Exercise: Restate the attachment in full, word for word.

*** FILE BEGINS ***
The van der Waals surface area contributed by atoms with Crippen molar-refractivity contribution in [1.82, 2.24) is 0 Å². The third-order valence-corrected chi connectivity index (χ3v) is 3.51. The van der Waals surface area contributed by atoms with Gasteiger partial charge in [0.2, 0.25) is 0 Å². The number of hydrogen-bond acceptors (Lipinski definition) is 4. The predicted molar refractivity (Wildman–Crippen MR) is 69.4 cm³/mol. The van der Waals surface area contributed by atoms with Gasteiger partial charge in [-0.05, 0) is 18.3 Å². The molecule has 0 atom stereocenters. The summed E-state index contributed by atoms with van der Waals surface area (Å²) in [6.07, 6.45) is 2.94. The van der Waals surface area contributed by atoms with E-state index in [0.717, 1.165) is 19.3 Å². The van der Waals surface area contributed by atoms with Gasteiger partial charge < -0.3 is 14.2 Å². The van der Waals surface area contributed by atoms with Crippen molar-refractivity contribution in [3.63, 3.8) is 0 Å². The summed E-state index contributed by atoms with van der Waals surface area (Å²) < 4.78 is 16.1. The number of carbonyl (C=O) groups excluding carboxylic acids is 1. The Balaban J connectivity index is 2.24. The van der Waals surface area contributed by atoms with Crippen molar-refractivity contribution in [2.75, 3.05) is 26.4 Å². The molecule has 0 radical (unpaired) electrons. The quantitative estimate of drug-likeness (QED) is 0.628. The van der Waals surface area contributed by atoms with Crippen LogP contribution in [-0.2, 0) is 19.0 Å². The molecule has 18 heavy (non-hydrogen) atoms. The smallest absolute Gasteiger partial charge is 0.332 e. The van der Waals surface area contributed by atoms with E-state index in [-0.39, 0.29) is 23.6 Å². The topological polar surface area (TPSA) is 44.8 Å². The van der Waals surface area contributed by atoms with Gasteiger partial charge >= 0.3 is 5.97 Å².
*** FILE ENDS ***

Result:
The van der Waals surface area contributed by atoms with Crippen molar-refractivity contribution in [1.82, 2.24) is 0 Å². The third-order valence-corrected chi connectivity index (χ3v) is 3.51. The van der Waals surface area contributed by atoms with Gasteiger partial charge in [0.2, 0.25) is 0 Å². The number of hydrogen-bond acceptors (Lipinski definition) is 4. The predicted molar refractivity (Wildman–Crippen MR) is 69.4 cm³/mol. The van der Waals surface area contributed by atoms with Gasteiger partial charge in [-0.05, 0) is 18.3 Å². The molecule has 0 atom stereocenters. The summed E-state index contributed by atoms with van der Waals surface area (Å²) in [6.07, 6.45) is 2.94. The van der Waals surface area contributed by atoms with E-state index in [0.717, 1.165) is 19.3 Å². The van der Waals surface area contributed by atoms with Gasteiger partial charge < -0.3 is 14.2 Å². The van der Waals surface area contributed by atoms with Crippen molar-refractivity contribution in [3.63, 3.8) is 0 Å². The summed E-state index contributed by atoms with van der Waals surface area (Å²) < 4.78 is 16.1. The number of carbonyl (C=O) groups excluding carboxylic acids is 1. The Balaban J connectivity index is 2.24. The van der Waals surface area contributed by atoms with Crippen molar-refractivity contribution in [2.75, 3.05) is 26.4 Å². The molecule has 0 radical (unpaired) electrons. The quantitative estimate of drug-likeness (QED) is 0.628. The van der Waals surface area contributed by atoms with Crippen LogP contribution in [-0.2, 0) is 19.0 Å². The molecule has 18 heavy (non-hydrogen) atoms. The smallest absolute Gasteiger partial charge is 0.332 e. The van der Waals surface area contributed by atoms with E-state index in [-0.39, 0.29) is 23.6 Å². The topological polar surface area (TPSA) is 44.8 Å². The van der Waals surface area contributed by atoms with Gasteiger partial charge >= 0.3 is 5.97 Å².